Calstart's charging infrastructure strategy would focus on specific areas. - Source: Calstart

Calstart's charging infrastructure strategy would focus on specific areas.

Source: Calstart

Charging infrastructure issues continue to plague the widespread adoption of zero-emission, battery-electric commercial trucks. But a new report issued by Calstart says establishing electric infrastructure in a timely manner to meet those needs is possible.

Calstart is a non-profit environmental advocacy organization that works with member companies and agencies to help North America’s transportation industry transform to new technology that cuts air pollution, oil imports and curbs climate change.

In the report, “Phasing in U.S. Charging Infrastructure,” Calstart analysts said commercial vehicle infrastructure development can be managed through market-driven, overlapping, and concurrent growth of an integrated transportation-energy system. The report calls for prioritizing development in favorable launch areas first and using innovative deployment strategies that can accommodate capacity constraints during buildout.

From a very high level, this phase-in strategy enables:

  • Faster deployment by focusing on priority launch areas: This will allow more zero-emission commercial trucks to be supported in less time than in linear, unphased growth scenarios.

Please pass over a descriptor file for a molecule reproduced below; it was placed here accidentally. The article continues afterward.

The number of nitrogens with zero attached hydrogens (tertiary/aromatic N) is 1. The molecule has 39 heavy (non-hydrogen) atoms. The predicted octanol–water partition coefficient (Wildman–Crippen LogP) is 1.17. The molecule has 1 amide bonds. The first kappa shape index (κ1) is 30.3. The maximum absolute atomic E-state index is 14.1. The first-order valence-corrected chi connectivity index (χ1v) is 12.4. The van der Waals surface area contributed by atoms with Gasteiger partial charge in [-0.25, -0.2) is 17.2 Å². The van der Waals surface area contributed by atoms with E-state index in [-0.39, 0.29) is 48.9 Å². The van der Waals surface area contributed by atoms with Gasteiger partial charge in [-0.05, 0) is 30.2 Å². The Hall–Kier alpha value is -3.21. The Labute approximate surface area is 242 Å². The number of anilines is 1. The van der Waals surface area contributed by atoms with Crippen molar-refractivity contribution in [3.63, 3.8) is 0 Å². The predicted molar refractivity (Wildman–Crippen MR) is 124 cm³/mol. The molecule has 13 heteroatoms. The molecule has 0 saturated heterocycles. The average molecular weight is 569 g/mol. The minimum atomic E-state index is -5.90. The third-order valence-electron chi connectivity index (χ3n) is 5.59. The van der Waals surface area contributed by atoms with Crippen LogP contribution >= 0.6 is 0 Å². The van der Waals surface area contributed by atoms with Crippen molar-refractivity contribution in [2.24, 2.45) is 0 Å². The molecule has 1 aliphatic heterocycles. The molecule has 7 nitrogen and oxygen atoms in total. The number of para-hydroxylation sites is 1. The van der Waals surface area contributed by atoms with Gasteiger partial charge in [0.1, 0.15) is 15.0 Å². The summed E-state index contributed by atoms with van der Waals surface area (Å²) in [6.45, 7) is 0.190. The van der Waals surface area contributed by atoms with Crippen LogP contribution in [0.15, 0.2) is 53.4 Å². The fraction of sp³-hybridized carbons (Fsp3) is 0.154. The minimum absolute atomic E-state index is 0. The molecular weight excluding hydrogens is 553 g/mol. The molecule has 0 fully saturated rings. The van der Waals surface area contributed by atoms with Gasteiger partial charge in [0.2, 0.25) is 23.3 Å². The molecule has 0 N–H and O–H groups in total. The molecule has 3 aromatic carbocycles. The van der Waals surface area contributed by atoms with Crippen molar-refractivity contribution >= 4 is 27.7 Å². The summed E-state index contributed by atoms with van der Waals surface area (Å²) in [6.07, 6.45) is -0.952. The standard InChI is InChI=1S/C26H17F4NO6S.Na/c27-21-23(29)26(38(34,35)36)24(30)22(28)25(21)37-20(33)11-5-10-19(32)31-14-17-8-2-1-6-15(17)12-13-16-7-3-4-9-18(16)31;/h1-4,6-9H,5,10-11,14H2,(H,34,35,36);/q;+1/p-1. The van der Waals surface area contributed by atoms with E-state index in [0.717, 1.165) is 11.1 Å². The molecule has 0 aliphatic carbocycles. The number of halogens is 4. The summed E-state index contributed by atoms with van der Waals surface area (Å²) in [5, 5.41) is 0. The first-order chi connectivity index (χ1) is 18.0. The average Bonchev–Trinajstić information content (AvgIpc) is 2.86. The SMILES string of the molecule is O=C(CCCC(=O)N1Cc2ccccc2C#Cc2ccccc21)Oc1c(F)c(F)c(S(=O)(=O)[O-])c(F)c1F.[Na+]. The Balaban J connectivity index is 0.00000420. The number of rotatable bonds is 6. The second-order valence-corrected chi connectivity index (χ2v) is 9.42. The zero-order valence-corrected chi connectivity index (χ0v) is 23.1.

• Cost-effective implementation: Costs can be shifted forward and less important areas left to future deployment, while total energy demand can be supplied through targeted upgrades and management strategies, sharing arrangements, public charging, and other onsite optimizations—reducing per-vehicle infrastructure costs.
  • A clear vision that helps utilities, government, and investors target actions to integrate grid modernization and electric truck adoption, as well as maximize co-benefits.
  • Coordination that leverages public funds and unleashes private investment.

A 6-Step Charging Infrastructure Strategy

To assess the feasibility of infrastructure buildout at a national scale, Calstart projected the infrastructure necessary to deliver the electricity needed to meet the zero-emission adoption rates for commercial vehicles in 2027, 2030, and 2035, as set by the Global Memorandum of Understanding on Zero-Emission Medium- and Heavy-Duty Vehicles. The report focuses on electric infrastructure and leaves the deployment of other zero-emission refueling infrastructure for future studies.

Calstart has outlined a six-stage strategy for developing commercial EV charging infrastructure. - Source: Calstart

Calstart has outlined a six-stage strategy for developing commercial EV charging infrastructure.

Source: Calstart

Calstart advocates for electric infrastructure deployment concentrating first around return-to-base depot infrastructure and in regional recharging hubs within key areas supporting regional operations. This would be followed by development in key corridors enabling regional hub-to-hub operations. And then, finally, in built-out networks connecting corridors to each other and to other critical infrastructure along the larger surface transportation network.

This assessment breaks up the activity needed to reach full sales penetration into six overlapping stages, with smart infrastructure phasing as a critical, enabling component of five of the stages:

  1. Establish “beachhead” areas where zero-emission commercial vehicles are being used.
  2. Secure policy alignment for ambitious targets and policies.
  3. Establish priority zero-emissions long-haul corridors by 2025.